The SVD analysis of variability in specificities to timescales over the brain identified four components, two fast, one middle, and one slow, each associated with different brain networks. Three groups of components (fast, middle, and slow) are consistent with a recently proposed three-component model of visuomotor adaptation [42]. The first and second SVD components are subset regions of the fastest component delineated by the regression analysis and indicate the existence of two types of fast components: one related to SMA/SFG and MOP, and the other related to posterior IPS and cerebellum. Our previous study [43] indicated that medial parietal regions (including MOP) are related to switching of internal models based on contextual cues and that posterior-lateral regions of the IPS are related to switching based on sensorimotor feedback. Analogy of the current results to our previous study suggests that the first SVD component corresponds to association between visual cue (target color) and responses for tasks, while the second one corresponds to fast adaptation (or rearrangement of haptic directions) based on sensorimotor feedback. The third component confirmed the slow component in the anterior-medial cerebellum. The fourth component in the aIPS completely includes aIPL found for the middle time constant. This component was also found in the IFG and M/ITG. Neurons in the IFG are activated when monkeys [44]and humans [45,46] observe goal-directed hand actions and when humans imagine hand actions [47]. The IFG has been suggested to contain sensorimotor memory representation related to hand movement [48]. The M/ITG is known to be involved in visual motion analysis [49], but specific interpretation of this region in the visuomotor adaptation is unknown, at least to our knowledge.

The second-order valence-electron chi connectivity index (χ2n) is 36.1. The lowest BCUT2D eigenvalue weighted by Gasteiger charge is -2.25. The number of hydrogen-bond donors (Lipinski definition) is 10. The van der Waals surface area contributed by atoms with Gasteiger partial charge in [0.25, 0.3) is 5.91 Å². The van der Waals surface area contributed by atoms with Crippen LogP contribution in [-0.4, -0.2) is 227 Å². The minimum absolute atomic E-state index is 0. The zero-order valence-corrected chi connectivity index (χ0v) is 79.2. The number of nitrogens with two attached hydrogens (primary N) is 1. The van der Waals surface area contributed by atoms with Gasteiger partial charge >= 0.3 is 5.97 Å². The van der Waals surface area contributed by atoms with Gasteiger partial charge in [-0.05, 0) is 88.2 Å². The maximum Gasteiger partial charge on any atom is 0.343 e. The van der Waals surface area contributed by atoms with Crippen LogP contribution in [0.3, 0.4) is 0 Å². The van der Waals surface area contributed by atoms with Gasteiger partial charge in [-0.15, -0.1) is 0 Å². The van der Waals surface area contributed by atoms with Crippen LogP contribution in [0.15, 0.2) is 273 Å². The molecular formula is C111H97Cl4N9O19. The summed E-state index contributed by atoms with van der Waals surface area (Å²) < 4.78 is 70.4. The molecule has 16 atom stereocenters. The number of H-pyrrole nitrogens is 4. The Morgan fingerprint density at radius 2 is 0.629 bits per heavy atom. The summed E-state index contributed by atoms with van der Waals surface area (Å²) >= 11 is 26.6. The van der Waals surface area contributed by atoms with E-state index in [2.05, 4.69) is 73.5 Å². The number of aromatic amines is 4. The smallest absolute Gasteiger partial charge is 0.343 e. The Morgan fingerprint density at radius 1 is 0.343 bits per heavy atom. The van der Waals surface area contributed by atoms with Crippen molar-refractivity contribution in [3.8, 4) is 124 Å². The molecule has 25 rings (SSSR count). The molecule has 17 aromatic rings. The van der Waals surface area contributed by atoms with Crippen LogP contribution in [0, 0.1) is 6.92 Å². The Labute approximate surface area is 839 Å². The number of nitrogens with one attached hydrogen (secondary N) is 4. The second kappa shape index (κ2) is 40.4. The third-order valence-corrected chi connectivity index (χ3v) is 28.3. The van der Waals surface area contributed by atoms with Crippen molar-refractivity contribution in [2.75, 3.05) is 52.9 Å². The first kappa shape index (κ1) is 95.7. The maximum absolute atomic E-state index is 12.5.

Our decoding analysis indicated that the activity pattern in the cerebellum became more specific to rotation type as adaptation proceeded. A previous study by one of us [25] showed that cerebellar activities correlated with learning to control two different cursors (rotation and velocity) were spatially segregated, supporting modular organization of internal models, thus suggesting that overlapped regions represent common properties of learning two tasks. In contrast, the results of the present study show no significant regional difference of activities in either the parietal or the cerebellar regions between visuomotor rotations of 40° and −40°(S6 Fig). We surmise that the overlap arises because the two visuomotor transformations are identical except for the rotation angle. Within this common cerebellar region, as well as in the PPC, the MVPA discriminated the representation of the opposing rotations with higher decoding accuracy than chance level. As mentioned earlier, this result is not surprising because the direction of hand movements changed depending on the rotational types and could contribute to successful decoding. Importantly, however, we observed significant increase of the decoding accuracy across sessions in the cerebellar regions related to the slow states (lobules 6 and 8), but not in the parietal regions related to middle states. The increase in classification accuracy in the cerebellum, especially from the second to the third session, does not appear to be due to changes in performance, because we could not identify significant difference in performance between the second and third sessions.

While the primary motor cortex (M1) has been involved in the late stage of adaptation in previous studies [8,40,50,51], we found no significantly correlated activities in M1. In addition, in a recent study [51], we found that MVPA could classify opposite rotational types (90° or −90°) from activity patterns in sensorimotor cortex including M1, suggesting separate representation for dual visuomotor adaptation. However, the classification was based on fMRI activity measured after intensive training on a continuous tracking task for more than 3 d and a total of 160 min. Therefore, M1 may be correlated with even slower timescales beyond the range of our study, inducing structural changes [8], although further studies would be necessary to confirm this correlation.